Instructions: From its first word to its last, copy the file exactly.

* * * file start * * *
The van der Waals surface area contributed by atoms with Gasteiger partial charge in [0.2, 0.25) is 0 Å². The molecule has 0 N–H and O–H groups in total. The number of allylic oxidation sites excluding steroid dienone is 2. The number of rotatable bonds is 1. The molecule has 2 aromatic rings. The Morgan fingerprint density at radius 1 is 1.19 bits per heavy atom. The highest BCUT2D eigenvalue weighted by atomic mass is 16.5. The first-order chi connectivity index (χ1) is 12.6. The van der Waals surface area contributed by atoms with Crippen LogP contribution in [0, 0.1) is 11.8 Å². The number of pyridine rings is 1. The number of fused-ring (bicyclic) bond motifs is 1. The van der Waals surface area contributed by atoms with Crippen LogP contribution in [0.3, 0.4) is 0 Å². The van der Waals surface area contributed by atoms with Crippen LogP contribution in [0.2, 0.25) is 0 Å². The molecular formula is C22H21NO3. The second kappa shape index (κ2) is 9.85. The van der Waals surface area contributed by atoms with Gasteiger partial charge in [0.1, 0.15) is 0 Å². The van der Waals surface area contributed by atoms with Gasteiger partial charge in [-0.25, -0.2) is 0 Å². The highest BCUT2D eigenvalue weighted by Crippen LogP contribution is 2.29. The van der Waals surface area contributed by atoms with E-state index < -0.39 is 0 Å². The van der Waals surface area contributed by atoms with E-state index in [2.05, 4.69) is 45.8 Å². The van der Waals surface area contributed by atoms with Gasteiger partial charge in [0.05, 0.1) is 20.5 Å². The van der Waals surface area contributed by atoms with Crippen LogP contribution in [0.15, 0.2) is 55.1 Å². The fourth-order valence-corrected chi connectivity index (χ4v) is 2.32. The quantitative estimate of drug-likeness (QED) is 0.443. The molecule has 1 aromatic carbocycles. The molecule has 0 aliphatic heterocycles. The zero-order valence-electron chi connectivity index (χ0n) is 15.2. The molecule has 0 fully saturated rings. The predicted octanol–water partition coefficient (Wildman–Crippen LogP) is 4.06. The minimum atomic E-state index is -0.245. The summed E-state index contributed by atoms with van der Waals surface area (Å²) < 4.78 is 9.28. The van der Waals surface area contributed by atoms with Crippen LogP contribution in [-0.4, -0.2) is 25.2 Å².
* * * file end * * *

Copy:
The van der Waals surface area contributed by atoms with Gasteiger partial charge in [0.2, 0.25) is 0 Å². The molecule has 0 N–H and O–H groups in total. The number of allylic oxidation sites excluding steroid dienone is 2. The number of rotatable bonds is 1. The molecule has 2 aromatic rings. The Morgan fingerprint density at radius 1 is 1.19 bits per heavy atom. The highest BCUT2D eigenvalue weighted by atomic mass is 16.5. The first-order chi connectivity index (χ1) is 12.6. The van der Waals surface area contributed by atoms with Crippen LogP contribution in [0, 0.1) is 11.8 Å². The number of pyridine rings is 1. The number of fused-ring (bicyclic) bond motifs is 1. The van der Waals surface area contributed by atoms with Crippen LogP contribution in [0.3, 0.4) is 0 Å². The van der Waals surface area contributed by atoms with Crippen LogP contribution in [0.2, 0.25) is 0 Å². The molecular formula is C22H21NO3. The second kappa shape index (κ2) is 9.85. The van der Waals surface area contributed by atoms with Gasteiger partial charge in [0.1, 0.15) is 0 Å². The van der Waals surface area contributed by atoms with Gasteiger partial charge in [-0.25, -0.2) is 0 Å². The highest BCUT2D eigenvalue weighted by Crippen LogP contribution is 2.29. The van der Waals surface area contributed by atoms with E-state index < -0.39 is 0 Å². The van der Waals surface area contributed by atoms with E-state index in [2.05, 4.69) is 45.8 Å². The van der Waals surface area contributed by atoms with Gasteiger partial charge in [0.05, 0.1) is 20.5 Å². The van der Waals surface area contributed by atoms with Crippen LogP contribution in [0.15, 0.2) is 55.1 Å². The fourth-order valence-corrected chi connectivity index (χ4v) is 2.32. The quantitative estimate of drug-likeness (QED) is 0.443. The molecule has 1 aromatic carbocycles. The molecule has 0 aliphatic heterocycles. The zero-order valence-electron chi connectivity index (χ0n) is 15.2. The molecule has 0 fully saturated rings. The predicted octanol–water partition coefficient (Wildman–Crippen LogP) is 4.06. The minimum atomic E-state index is -0.245. The summed E-state index contributed by atoms with van der Waals surface area (Å²) < 4.78 is 9.28. The van der Waals surface area contributed by atoms with Crippen LogP contribution in [-0.4, -0.2) is 25.2 Å².